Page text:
It seems there is a whole lot of rain this summer.
Which I think is absolutely brilliant! And it comes on, all of a sudden, like a sneeze. The sky will be slightly cloudy, I will check the forecast and it will say there isn't a hint of rain for weeks. I will pack up the kids for some outing or other, and all of a sudden, just as we arrive, it is there, the slight tickling in the nose of Mother Nature to indicate a sneeze/storm. We ignore the few sprinkles, thinking they will be here and gone in a blink, when we are obviously and clearly mistaken.
A few weeks ago exactly that happened. The sky, she was moody, with a few comfortable grey clouds drooping over the mountains, like a well worn sweatshirt. The cold breeze that was blowing was a relief from the heat, and we decided a trip to the park could not be better than to go on that particular day.
We were a bit late leaving, because Faye had decided to throw light bulbs and watch them burst. My friend had given me some gorgeous outdoor lights that I had strung up on my banister. Beth discovered that she could unscrew them, and throw them down the stairs, whereon they made a lovely bursting sound as they shattered. Faye was jealous and decided that she wanted to try it, so that morning had been unscrewing light bulbs and throwing them on the driveway. When I asked her why, she said it was because she wanted to know what it would feel like to be Beth. Sigh. That girl is always thinking, and it often gets her into trouble! So that day her consequence was to have to stay by my side, just like Beth does, and to follow the rules that Beth has to follow.
She wasn't happy.
After brushing the broken glass to the side where it wouldn't be stepped on or run over, we piled into the van and left to meet up with Adrienne and her kids. As usual. They had been waiting for us and playing at the park for a good half hour before we got there, thanks to the broken glass debacle. SO! The kids and I got to the park, they burst from the van like water from a broken dam, and the children swarmed Adrienne and me. Meanwhile, it was sprinkling on our heads.
We decided we wanted to walk the trail behind the pond, and so all headed in that direction. As we got beneath the trees, the sneeze storm that none of the forecasts could predict came in full force. Huge raindrops were dumping on us, and while the kids complained, Adrienne and I laughed and reminisced about our individual childhoods and the joy and excitement of playing in the rain. None of this namby-pamby whining our kids were doing. We played in the rain and we liked it when we were kids. This generation has gone soft, etc. As we reached the portion of the trail with no overhead covering, we had to make a decision. Would we continue onward, braving the deluge, or would we listen to the whining of our children and turn back.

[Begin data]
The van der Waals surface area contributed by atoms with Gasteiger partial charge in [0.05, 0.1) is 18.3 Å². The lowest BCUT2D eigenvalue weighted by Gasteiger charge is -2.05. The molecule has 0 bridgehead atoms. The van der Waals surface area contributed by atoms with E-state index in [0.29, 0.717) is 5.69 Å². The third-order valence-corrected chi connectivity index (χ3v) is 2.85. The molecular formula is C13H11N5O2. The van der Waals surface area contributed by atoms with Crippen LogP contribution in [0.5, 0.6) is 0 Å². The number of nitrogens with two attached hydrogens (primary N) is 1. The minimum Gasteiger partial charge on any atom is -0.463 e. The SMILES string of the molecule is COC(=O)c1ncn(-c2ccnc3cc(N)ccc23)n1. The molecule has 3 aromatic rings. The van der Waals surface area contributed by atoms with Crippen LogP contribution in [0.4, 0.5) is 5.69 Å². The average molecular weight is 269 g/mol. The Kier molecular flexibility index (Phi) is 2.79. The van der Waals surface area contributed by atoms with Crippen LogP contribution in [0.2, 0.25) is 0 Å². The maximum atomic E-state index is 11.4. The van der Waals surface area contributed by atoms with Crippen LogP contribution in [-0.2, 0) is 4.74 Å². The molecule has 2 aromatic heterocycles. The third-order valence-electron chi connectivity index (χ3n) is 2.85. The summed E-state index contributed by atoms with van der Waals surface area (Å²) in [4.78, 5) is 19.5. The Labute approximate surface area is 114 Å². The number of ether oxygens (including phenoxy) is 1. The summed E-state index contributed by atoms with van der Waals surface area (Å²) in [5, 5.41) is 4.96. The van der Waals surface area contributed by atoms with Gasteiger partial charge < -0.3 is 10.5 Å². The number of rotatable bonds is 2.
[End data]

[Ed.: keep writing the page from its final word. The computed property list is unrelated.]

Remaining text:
Example is the best teacher, right?
Which is what settled that debate right then and there. Adrienne and I waltzed out into the rain that was coming down so hard it was difficult to see more than 10 feet in front of us. Faye skipped along with us, the babies clung tightly to our sides as they were being carried, and the boys hung back.
More rain came dumping down on us, by the bathtub full. We were completely drenched, like we had just emerged from the bottom of the pond with new legs and a song in our heart kind of drenched. Mermaid style. The babies began to shiver, but by now it was more a matter of pride than anything. We pushed forward, pushing the kids with us. Making them tough it out. Because we will not have wimpy kids, darn it! At least that was my attitude. Adrienne later told me she fell to the powers of peer pressure. Which was her way of just pinning the whole experience on me. At least I know I can be persuasive, though. Glass half full. It wasn't peer pressure, it was my mad reasoning and negotiating skills!
We eventually made it to the tunnel where there was no more rain, but the wind blowing through was another layer of redundant cold. Adrienne and I decided it would be best if I just went back and got the van, and we could all pile in there, go back to my house, get warm clothes on, and get cleaned up. Faye and I left her with the babies and the boys, and she and I re-entered that glorious thudding rain dance, matching our slow jog to the syncopated beat of the drip of leaves, or the tink on metal. We giggled about what an adventure it was, and what a great memory they would be creating. I hope it is a fond memory, though! She and I slipped and slid across the mud next to the pond, so careful that we didn't slip into it, or fall and get mud all over ourselves, although that would have just added another layer to their memories! Faye and I got back to the van, and drove over to the tunnel (which went under the road). I jumped out, hollered to the kids, they came running, and the rain magically stopped as they were climbing into the van.
And we came back to Moon Hollow. Since our kids are all the same ages/genders, we got everyone changed into clean dry clothes, made some popcorn and hot chocolate, and played for the rest of the afternoon.
I am so in love with these desert storms. So sudden, and gone equally as fast. I love being able to seize the moment and enjoy the gift of cool air in the middle of oppressive heat. I really hope there is a way I can share this love with my kids, that they will pick up on the carefree joy that accompanies and mirrors the spontaneity of nature, and continue on their own adventures.
Because if not, what use are these amazing storms, anyway?